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  • Writer's pictureDon Walker

The Liberating Power of Christianity

"Liberty has not subsisted outside of Christianity."

Lord Acton

Western Civilization is running as fast as it can from its Christian heritage, denying the very “mother” that gave it birth. In rejecting its Christian roots it undermines the very foundation that its freedom is built upon. Allow me to very briefly summarize the role that Christianity played in bringing political liberty to the West. This is not the usual “stuff” taught in Western Civilization 101 in most major universities.

The most liberating political force in the history of mankind has been Christianity (Jn. 8:36). Christianity branched from the trunk of godly Old Testament Hebrew religion, and the ancient Hebrew commonwealth (before the era of the kings [1 Sam. 8]) was arguably the most libertarian society in the history of mankind. Christianity inherited from Old Testament faith the bedrock belief in the sovereign, transcendent God Who stands above and judges all humanity, including its systems of civil government. The political order is never ultimate.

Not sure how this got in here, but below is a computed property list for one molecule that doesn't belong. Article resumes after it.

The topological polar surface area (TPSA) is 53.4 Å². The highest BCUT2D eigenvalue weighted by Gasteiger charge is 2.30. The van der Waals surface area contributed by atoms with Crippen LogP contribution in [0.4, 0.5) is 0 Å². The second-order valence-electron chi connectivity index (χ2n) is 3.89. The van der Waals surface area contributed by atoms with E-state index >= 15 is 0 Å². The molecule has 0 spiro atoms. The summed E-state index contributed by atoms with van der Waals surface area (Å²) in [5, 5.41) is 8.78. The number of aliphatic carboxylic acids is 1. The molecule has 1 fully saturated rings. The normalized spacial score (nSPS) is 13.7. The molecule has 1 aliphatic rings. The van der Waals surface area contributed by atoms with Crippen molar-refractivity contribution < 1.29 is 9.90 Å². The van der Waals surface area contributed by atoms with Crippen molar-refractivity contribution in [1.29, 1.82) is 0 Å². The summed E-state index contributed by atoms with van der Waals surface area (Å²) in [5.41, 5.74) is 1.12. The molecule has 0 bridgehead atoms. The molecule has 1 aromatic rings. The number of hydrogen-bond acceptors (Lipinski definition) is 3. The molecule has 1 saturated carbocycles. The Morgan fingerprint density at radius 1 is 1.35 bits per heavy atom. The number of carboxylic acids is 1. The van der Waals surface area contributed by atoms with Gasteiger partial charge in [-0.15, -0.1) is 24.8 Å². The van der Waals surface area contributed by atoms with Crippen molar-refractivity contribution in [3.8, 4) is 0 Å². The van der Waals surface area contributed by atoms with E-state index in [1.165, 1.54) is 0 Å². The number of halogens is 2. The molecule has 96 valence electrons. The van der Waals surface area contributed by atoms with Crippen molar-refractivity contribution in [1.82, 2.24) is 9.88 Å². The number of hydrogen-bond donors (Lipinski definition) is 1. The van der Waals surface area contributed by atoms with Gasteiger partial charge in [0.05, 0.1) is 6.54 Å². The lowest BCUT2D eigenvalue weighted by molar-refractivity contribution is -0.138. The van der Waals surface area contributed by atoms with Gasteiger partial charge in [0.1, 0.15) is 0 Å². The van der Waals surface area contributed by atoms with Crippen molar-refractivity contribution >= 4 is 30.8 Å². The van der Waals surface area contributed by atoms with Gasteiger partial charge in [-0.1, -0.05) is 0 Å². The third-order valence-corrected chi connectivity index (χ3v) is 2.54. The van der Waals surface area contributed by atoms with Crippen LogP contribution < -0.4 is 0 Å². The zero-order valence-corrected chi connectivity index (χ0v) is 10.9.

Christianity shattered the unity of the ancient, pagan world. The source of that unity was the state, usually identified with society itself, at the head of which was a great political ruler, a king or emperor, thought to be a god or god-like. The unity of the ancient, pagan world consisted of the divinization of the temporal order in the form of the state.

Christianity recognized "another king" (Ac. 17:7). The early Christians recognized that no earthly authority, especially political authority, could be ultimate. God¹s authority is ultimate.

In articulating the doctrine of Jesus Christ, the Council of Chalcedon (A.D. 451) laid the foundation of Western liberty. Jesus Christ alone is both divine and human, fully God and fully Man, the unique link between heaven and earth. He is the only divine-human Mediator. This decision dramatically repudiated every divinization of the temporal order. No state, no church, no family, no man could be God or God-like. This perspective set the early Christians on a collision course with the politic power of Caesar. Christians were savagely persecuted not because they worshiped Jesus Christ, but because they refused to worship the Roman emperor. Polytheistic societies encourage the worship of deities. What they resist is the exclusion of all deities, particularly the state, except the true Deity, the God of the Bible.

Though at times during the medieval period, the Roman church overstepped its authority and acted in tyrannical ways, it often functioned as a countervailing force against the tyranny of the state. The medieval world, despite its many defects, supported a large measure of political liberty in fostering several human institutions besides the church which claimed the allegiance of man: the family, the guild, the feudal lord, and so forth. This meant that the state had to share its authority with other equally legitimate human institutions. No human institution may exercise ultimate authority.